On January 1, 2012, the major private practice Medical Oncology groups in the State of New Jersey, merged. We are 92 doctors, 32 nurse practitioners, 100 RNs, 700 staff, 26 locations with over 250,000 patients, together as one, and growing; Regional Cancer Care Associates (RCCA). Difficult, painful, complex, expensive, bringing private docs together was like herding cats. Why did we do it? Because, doctors must control the future of medicine.
What is wrong with healthcare in the USA is clear. Too much money, for too poor care, given with unfair and erratic results, all wrapped up in confusing, often worthless regulation, with MBAs and lawyers, as much as doctors, deciding what treatment will be ordered. Federal government, state government, insurance companies, big pharma and myriad special interests combine to create not a healthcare system, but health chaos. Whose fault is all of this? Whom can you blame? Doctors.
You can blame doctors because they hold the power of the “order.” Nothing, absolutely nothing, in healthcare occurs unless somewhere a doctor orders it. Not a pill, shot, surgery, admission, discharge, bill, hospital built, nursing home expanded or pharmacy torn down, ever occurs unless a doctor wrote a prescription. Physicians have always had that final control, the doctor’s order.
Well, we screwed up. We sat in our silos and thought that if we took care of our patients, studied hard, worked hard and stayed up nights, good things would follow. We thought that medicine was about a patient, a family, and a doctor, sitting together, trying to heal. Who knew that it was about money, power and planning? We ignored populations, courts, budgets, corporate planning and government. Trying to help, one patient at a time, we dropped the ball. Our fault. Mea Culpa. But, no more.
We have come together because we believe that doctors, who attend the sick at the bedside, are the best advocates for the patient and family. Physicians understand the science, the research, the practical application and the need. We can balance treatment and costs as necessary and understand that sometimes not spending can actually improve results. We figure out, every day, how to apply technology and where the old fashioned ways, personal medicine, the touch of the hand, work best. We know how to educate other doctors and the providers of medical services and thus how to affect change to produce real results and not just frustration. Most importantly, we rejoice when our patients heal, and mourn when they suffer.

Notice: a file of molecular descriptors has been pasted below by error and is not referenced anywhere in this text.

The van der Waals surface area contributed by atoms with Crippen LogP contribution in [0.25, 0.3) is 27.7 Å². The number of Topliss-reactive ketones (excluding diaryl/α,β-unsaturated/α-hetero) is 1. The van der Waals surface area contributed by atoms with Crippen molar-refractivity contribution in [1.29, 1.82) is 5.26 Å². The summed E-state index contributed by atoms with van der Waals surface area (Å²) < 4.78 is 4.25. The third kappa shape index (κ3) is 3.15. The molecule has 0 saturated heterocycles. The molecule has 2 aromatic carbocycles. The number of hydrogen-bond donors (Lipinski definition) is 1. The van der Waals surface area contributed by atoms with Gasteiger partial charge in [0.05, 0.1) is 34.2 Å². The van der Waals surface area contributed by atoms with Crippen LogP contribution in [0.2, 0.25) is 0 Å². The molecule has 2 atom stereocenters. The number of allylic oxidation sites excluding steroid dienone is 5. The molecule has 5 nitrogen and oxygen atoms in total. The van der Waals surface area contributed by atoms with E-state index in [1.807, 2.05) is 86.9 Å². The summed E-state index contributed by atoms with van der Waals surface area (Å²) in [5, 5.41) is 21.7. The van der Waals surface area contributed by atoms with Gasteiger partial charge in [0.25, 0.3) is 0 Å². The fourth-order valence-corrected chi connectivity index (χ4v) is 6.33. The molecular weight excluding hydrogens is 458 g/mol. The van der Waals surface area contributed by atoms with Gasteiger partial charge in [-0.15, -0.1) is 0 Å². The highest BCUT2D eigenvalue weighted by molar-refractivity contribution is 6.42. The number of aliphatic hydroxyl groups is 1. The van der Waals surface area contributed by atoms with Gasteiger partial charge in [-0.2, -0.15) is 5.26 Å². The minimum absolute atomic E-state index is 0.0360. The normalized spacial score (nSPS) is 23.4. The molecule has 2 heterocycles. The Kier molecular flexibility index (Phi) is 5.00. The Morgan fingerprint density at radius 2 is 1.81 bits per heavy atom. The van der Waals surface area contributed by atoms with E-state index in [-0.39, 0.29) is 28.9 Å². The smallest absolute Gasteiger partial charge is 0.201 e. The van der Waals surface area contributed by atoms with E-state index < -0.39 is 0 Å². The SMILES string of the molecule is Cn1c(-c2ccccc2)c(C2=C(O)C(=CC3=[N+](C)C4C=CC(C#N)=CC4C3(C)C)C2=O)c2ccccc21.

Groups such as RCCA, physician organized, physician directed, are critical to the future of a viable healthcare system. This means more than the simple business efficiencies of group management, negotiation and purchasing. Together we can create guidelines, correct outliers, find healthy efficiencies, do vital research and from the one patient to the many, focus on better medicine. By controlling and understanding costs, as well as the factors that optimize outcomes, such groups can take on financial risk, at the same time guarantee quality.
Insurance companies should be cash reserves for a rainy day, not try to define treatments and not be investment machines. The government should support education, provide a safety net for those in need, and police criminal actors, not review the charts of individual patients or regulate care. Drug companies should manufacture vital medicines, but stay out of the clinics. Lawyers need to learn that confrontational litigation is a poor arbiter of results, and instead increase costs and undermine quality.
Doctors must direct and determine medical care. This means understanding that in order to treat that one vital important irreplaceable person, on whom our stethoscope rests, we need to be involved in populations, courts, budgets, corporate planning and government. We must move from the periphery, from the bedside, from professional isolation, to the core of America, to create and run an efficient healthcare system based on wellness, healing and not disease. Because we love the patient, our friend and neighbor, we must “order” the future. The person in the exam room, just behind that next door, demands it.